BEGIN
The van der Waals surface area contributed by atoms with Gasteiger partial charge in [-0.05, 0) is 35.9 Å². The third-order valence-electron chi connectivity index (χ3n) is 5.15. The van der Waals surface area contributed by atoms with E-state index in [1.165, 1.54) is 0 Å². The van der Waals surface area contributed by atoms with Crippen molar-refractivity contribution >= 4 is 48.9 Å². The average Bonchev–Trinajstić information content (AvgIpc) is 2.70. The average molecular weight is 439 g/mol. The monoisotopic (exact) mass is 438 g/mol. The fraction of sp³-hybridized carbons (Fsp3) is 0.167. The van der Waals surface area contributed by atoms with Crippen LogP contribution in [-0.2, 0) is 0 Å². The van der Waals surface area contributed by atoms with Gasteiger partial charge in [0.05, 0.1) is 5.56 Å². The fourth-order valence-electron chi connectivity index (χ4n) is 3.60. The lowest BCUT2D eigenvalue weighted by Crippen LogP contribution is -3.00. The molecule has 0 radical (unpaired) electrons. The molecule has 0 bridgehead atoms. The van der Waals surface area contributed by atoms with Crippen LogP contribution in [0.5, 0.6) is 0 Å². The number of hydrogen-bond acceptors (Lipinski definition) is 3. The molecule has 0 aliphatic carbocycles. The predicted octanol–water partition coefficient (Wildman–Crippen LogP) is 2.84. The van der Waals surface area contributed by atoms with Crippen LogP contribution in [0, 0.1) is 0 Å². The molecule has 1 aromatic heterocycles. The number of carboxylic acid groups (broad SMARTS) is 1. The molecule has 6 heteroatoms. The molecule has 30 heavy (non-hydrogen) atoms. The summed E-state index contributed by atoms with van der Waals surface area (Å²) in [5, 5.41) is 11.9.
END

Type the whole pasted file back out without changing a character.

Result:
The van der Waals surface area contributed by atoms with Gasteiger partial charge in [-0.05, 0) is 35.9 Å². The third-order valence-electron chi connectivity index (χ3n) is 5.15. The van der Waals surface area contributed by atoms with E-state index in [1.165, 1.54) is 0 Å². The van der Waals surface area contributed by atoms with Crippen molar-refractivity contribution >= 4 is 48.9 Å². The average Bonchev–Trinajstić information content (AvgIpc) is 2.70. The average molecular weight is 439 g/mol. The monoisotopic (exact) mass is 438 g/mol. The fraction of sp³-hybridized carbons (Fsp3) is 0.167. The van der Waals surface area contributed by atoms with Crippen LogP contribution in [-0.2, 0) is 0 Å². The van der Waals surface area contributed by atoms with Gasteiger partial charge in [0.05, 0.1) is 5.56 Å². The fourth-order valence-electron chi connectivity index (χ4n) is 3.60. The lowest BCUT2D eigenvalue weighted by Crippen LogP contribution is -3.00. The molecule has 0 radical (unpaired) electrons. The molecule has 0 bridgehead atoms. The van der Waals surface area contributed by atoms with Crippen LogP contribution in [0.5, 0.6) is 0 Å². The number of hydrogen-bond acceptors (Lipinski definition) is 3. The molecule has 0 aliphatic carbocycles. The predicted octanol–water partition coefficient (Wildman–Crippen LogP) is 2.84. The van der Waals surface area contributed by atoms with Crippen LogP contribution in [0, 0.1) is 0 Å². The molecule has 1 aromatic heterocycles. The number of carboxylic acid groups (broad SMARTS) is 1. The molecule has 6 heteroatoms. The molecule has 30 heavy (non-hydrogen) atoms. The summed E-state index contributed by atoms with van der Waals surface area (Å²) in [5, 5.41) is 11.9.